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Appeals Court Strikes Down Open Internet Rules

On Tuesday, a federal appeals court struck down Federal Communications Commission rules that would prevent Internet service providers from restricting usage on their networks and charging companies and users more for faster service. Critics say that this will create a two-tiered Internet that will favor those who can pay.
NPR

Blogger Reveals Cracks In Codes Onscreen

Computer programmer John Graham-Cumming began the blog, "Source Code in TV and Films," several weeks ago. The blog points out the frequent misuse of computer code in shows and movies.
NPR

Dying In The Digital Age: When Should The Conversation End?

An active conversation — and a hefty dose of outrage — is swirling on social media about the proper boundaries between public and private when it comes to illness and death. Lisa Adams, a stage 4 cancer patient, has been tweeting her experiences with the disease. Writers Bill and Emma Keller have derided her tweets as akin to "deathbed selfies." Melissa Block talks with Meaghan O'Rourke about how we treat dying in the digital age.
NPR

JPMorgan Says It Will Replace 2 Million Credit Cards, Due To Breach

The bank also reported a $5 billion profit, despite a series of costly settlements with the U.S. government.
NPR

'What Everyone Needs To Know' About Today's Cyberthreats

Security questions such as, "What's your mother's maiden name?" are easy to look up online. So for an extra layer of protection, author P.W. Singer advises making the answer something counterintuitive, like pizza.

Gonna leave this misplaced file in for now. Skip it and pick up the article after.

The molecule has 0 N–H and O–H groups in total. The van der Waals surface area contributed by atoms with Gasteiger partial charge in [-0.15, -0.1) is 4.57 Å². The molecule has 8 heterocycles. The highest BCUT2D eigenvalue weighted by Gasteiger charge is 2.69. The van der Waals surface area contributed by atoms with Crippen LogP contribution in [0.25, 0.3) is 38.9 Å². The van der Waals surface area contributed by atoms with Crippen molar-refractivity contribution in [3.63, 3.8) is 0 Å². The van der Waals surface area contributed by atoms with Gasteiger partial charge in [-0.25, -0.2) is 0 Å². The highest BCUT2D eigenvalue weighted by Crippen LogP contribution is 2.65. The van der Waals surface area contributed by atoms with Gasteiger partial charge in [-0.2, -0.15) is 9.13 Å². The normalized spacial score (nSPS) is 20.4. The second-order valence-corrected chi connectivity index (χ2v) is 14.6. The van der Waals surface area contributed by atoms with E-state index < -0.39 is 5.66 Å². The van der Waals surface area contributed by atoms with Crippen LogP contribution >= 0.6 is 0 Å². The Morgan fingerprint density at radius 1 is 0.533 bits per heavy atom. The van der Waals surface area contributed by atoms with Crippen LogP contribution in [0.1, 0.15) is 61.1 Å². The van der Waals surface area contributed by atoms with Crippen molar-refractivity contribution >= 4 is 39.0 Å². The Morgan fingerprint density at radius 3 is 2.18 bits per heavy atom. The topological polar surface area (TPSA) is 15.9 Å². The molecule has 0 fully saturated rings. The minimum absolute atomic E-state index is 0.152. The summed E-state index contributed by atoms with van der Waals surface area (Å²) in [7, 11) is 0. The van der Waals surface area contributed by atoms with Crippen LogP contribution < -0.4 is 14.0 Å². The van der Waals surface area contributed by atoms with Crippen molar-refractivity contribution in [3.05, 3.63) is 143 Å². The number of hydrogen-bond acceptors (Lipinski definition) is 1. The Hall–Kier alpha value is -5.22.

NPR

Feds Can't Enforce Net Neutrality: What This Means For You

In a ruling with implications for the future of the Internet, judges say the Federal Communications Commission can't enforce rules that prohibit Internet providers from prioritizing some types of Internet traffic over others.
NPR

Spinach Dinosaurs To Sugar Diamonds: 3-D Printers Hit The Kitchen

Pizza printed up for dinner? Or how about an edible photograph for your next birthday cake? The first restaurant-grade approved 3-D printer was unveiled last week, and the gadget can churn out candies in any shape imaginable. Other printers in the works make custom-shaped pastas and assemble ravioli and gnocchi.
NPR

Google Buys Home Automation Company Nest

On Monday, Google announced it had purchased Nest Labs for $3.2 billion. Nest is focused on the "automated home" concept, making smoke detectors and thermostats that connect to the Internet. Google's purchase signals a strong interest in this arena.
NPR

Security Experts Say Data Thieves Are Getting Harder To Fight

Even retailers that invest heavily in sophisticated security systems are seeing new vulnerabilities from rogue hackers who are buying software tools on the black market.
NPR

Game Over For Nintendo? Not If Mario And Zelda Fans Keep Playing

Some analysts say that Nintendo's days are numbered because sales of its new console, Wii U, have been lackluster. But since Nintendo still offers some of the most popular game franchises, the love of Zelda and Mario may keep the company going for a long time.

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